|Fathers and Sons|
|By Steve Hochstadt ’70, ’83 PhD|
I've been thinking a lot about fathers lately. My father and my father-in-law haven't been healthy for quite a while. It has been hard to watch them lose their ability to be vigorous and productive, and finally to see them require constant care. They have been embarrassed by their helplessness but unable to talk about it. I certainly have been self-conscious helping them. Role reversals are awkward.My two fathers are members of Tom Brokaw's Greatest Generation. Neither was a hero, but both accepted the challenges that world events shoved in front of them. My father, then eighteen, barely escaped Vienna in 1938 with a ring on his finger and his optimism undamaged. A few years later, he was back in Europe with the U.S. Army, interrogating German prisoners. Despite my brother's and my repeated questioning, he kept his war stories to himself. It took him fifty years to reveal that he had briefly returned to Vienna with other Jewish refugees -who became soldiers.
My father-in-law was too young to enlist after Pearl Harbor, but after turning eighteen he joined the U.S. Marines and ended up on Iwo Jima. Ever since, he has enjoyed using the Japanese he learned during the occupation, though his stories never explained his shrapnel wounds.
If there is something great about the members of my father's and mother's generation, it is their determination to do what was needed, without making a big deal of themselves or their accomplishments. They worked hard to provide suburban homes, comfortable lives, and superb educations for their baby-boomer families.
We who came of age biologically, intellectually, and politically in the 1960s have far surpassed our parents in our understanding of the world around us. Conservatives today sneer at what we did and learned during the '60s, ignoring how hard it was for us to abandon the certainty that kept our fathers moving forward. Brown was hardly a hotbed of radicalism in the late '60s, but my professors and especially my fellow students forced me to question the assumptions of my parents's generation about politics and sex, drugs and morality, science and the good life. What angers conservatives the most is precisely the repeated moments when our generation tried to take responsibility for making our world and our country a better place. We were young and arrogant and often frightened, but we took risks for what remain good causes.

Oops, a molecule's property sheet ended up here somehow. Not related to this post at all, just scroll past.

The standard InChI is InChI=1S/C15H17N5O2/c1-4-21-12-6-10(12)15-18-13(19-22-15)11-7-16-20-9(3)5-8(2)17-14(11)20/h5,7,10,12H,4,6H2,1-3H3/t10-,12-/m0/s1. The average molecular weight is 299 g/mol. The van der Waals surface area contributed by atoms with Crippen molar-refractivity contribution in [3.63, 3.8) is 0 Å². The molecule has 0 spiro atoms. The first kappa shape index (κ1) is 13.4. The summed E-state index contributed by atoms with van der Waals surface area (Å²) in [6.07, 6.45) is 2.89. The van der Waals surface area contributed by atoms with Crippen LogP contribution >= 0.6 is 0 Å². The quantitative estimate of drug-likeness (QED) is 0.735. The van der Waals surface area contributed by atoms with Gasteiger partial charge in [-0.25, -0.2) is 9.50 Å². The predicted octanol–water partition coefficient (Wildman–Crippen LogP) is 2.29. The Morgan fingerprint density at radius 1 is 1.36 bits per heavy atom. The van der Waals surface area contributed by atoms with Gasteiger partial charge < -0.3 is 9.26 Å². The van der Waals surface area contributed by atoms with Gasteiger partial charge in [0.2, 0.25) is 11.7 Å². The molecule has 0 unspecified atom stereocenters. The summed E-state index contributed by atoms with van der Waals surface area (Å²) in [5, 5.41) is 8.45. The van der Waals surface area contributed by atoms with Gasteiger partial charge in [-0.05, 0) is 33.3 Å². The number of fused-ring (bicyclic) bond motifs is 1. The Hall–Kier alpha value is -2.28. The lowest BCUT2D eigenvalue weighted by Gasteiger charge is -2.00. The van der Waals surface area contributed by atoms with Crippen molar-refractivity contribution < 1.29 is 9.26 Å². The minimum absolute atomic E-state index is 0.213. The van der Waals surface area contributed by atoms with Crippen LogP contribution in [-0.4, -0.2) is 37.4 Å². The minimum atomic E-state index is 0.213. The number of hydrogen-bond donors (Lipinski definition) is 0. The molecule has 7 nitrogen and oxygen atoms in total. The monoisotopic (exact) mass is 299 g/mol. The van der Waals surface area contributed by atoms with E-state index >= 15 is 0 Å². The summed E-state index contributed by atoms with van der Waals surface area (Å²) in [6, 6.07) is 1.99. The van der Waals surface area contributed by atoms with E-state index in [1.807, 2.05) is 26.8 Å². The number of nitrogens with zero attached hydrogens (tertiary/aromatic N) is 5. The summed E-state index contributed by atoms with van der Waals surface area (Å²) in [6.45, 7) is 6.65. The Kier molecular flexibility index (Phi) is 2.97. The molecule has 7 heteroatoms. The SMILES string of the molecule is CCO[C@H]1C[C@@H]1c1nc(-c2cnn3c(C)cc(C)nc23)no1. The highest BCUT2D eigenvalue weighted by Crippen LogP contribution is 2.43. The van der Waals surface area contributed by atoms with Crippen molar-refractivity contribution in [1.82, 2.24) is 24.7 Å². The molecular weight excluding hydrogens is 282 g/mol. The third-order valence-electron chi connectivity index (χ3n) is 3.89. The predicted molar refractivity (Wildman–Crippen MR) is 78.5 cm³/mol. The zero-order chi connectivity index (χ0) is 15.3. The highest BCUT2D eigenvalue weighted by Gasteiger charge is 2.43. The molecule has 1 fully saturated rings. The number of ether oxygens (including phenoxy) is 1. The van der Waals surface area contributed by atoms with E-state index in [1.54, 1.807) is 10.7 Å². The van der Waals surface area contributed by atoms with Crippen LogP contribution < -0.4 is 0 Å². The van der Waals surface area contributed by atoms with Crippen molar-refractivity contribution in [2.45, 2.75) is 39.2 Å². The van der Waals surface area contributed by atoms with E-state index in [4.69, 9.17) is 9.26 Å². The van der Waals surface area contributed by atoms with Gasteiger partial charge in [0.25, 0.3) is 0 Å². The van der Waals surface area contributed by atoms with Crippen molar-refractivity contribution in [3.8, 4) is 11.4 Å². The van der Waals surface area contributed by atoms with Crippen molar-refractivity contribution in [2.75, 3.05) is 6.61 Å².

Now that I see my fathers unable to be effective, I wonder about my generation. We know so much more than our parents—about how politics really works, about the world beyond U.S. borders, about humanity's impact on a fragile planet. We are the best- educated generation ever, but sometimes it seems that we have used that education mainly to create a good life for ourselves, to accumulate more than any previous generation could imagine. We know the damage modern industrial life has inflicted on the environment, yet we have been reluctant to adjust our profligate lifestyles. Now that global warming is a threat, not just a theory, are we prepared to do what needs to be done? Are we willing to make the kind of sacrifices our parents made?
Generations don't get to choose their historic tasks. My father and father-in-law risked their lives to save a world plunged into chaos by their fathers. Our task is not as dangerous, but much more complex. We don't have much time left before our children are helping us feed and dress ourselves. We don't need to be heroes. We only have to do what we already know is necessary.
Steve Hochstadt is a professor of history at Illinois College. Since he wrote this essay, his father has died.